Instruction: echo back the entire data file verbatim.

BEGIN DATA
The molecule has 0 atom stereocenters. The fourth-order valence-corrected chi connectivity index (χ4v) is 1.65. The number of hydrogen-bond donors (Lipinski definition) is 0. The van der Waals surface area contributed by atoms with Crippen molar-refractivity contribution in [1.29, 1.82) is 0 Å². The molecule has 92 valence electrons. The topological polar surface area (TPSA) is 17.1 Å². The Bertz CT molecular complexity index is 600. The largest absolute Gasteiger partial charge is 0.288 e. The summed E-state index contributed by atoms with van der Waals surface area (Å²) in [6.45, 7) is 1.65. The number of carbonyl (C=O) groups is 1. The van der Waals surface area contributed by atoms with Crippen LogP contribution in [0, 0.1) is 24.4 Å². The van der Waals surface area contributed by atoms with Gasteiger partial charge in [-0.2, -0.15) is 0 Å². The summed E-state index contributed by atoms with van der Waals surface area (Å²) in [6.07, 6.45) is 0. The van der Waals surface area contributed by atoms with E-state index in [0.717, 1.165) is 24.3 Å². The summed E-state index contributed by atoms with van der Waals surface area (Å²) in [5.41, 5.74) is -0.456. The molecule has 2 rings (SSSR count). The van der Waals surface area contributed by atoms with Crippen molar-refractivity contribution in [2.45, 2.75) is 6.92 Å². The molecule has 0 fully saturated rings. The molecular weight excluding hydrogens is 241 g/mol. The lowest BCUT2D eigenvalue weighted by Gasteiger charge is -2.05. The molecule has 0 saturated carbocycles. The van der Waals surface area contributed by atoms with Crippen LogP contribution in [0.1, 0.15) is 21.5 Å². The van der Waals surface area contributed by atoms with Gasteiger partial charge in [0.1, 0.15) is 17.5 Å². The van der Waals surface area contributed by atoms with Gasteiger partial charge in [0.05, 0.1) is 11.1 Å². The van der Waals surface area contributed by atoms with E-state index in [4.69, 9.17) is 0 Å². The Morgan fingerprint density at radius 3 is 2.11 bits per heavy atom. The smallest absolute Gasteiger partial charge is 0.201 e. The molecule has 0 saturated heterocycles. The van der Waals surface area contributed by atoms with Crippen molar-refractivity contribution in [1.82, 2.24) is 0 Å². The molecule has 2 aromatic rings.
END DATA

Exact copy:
The molecule has 0 atom stereocenters. The fourth-order valence-corrected chi connectivity index (χ4v) is 1.65. The number of hydrogen-bond donors (Lipinski definition) is 0. The van der Waals surface area contributed by atoms with Crippen molar-refractivity contribution in [1.29, 1.82) is 0 Å². The molecule has 92 valence electrons. The topological polar surface area (TPSA) is 17.1 Å². The Bertz CT molecular complexity index is 600. The largest absolute Gasteiger partial charge is 0.288 e. The summed E-state index contributed by atoms with van der Waals surface area (Å²) in [6.45, 7) is 1.65. The number of carbonyl (C=O) groups is 1. The van der Waals surface area contributed by atoms with Crippen LogP contribution in [0, 0.1) is 24.4 Å². The van der Waals surface area contributed by atoms with Gasteiger partial charge in [-0.2, -0.15) is 0 Å². The summed E-state index contributed by atoms with van der Waals surface area (Å²) in [6.07, 6.45) is 0. The van der Waals surface area contributed by atoms with E-state index in [0.717, 1.165) is 24.3 Å². The summed E-state index contributed by atoms with van der Waals surface area (Å²) in [5.41, 5.74) is -0.456. The molecule has 2 rings (SSSR count). The van der Waals surface area contributed by atoms with Crippen molar-refractivity contribution in [2.45, 2.75) is 6.92 Å². The molecule has 0 fully saturated rings. The molecular weight excluding hydrogens is 241 g/mol. The lowest BCUT2D eigenvalue weighted by Gasteiger charge is -2.05. The molecule has 0 saturated carbocycles. The van der Waals surface area contributed by atoms with Crippen LogP contribution in [0.1, 0.15) is 21.5 Å². The van der Waals surface area contributed by atoms with Gasteiger partial charge in [0.1, 0.15) is 17.5 Å². The van der Waals surface area contributed by atoms with Gasteiger partial charge in [0.05, 0.1) is 11.1 Å². The van der Waals surface area contributed by atoms with E-state index in [4.69, 9.17) is 0 Å². The Morgan fingerprint density at radius 3 is 2.11 bits per heavy atom. The smallest absolute Gasteiger partial charge is 0.201 e. The molecule has 0 saturated heterocycles. The van der Waals surface area contributed by atoms with Crippen molar-refractivity contribution in [1.82, 2.24) is 0 Å². The molecule has 2 aromatic rings.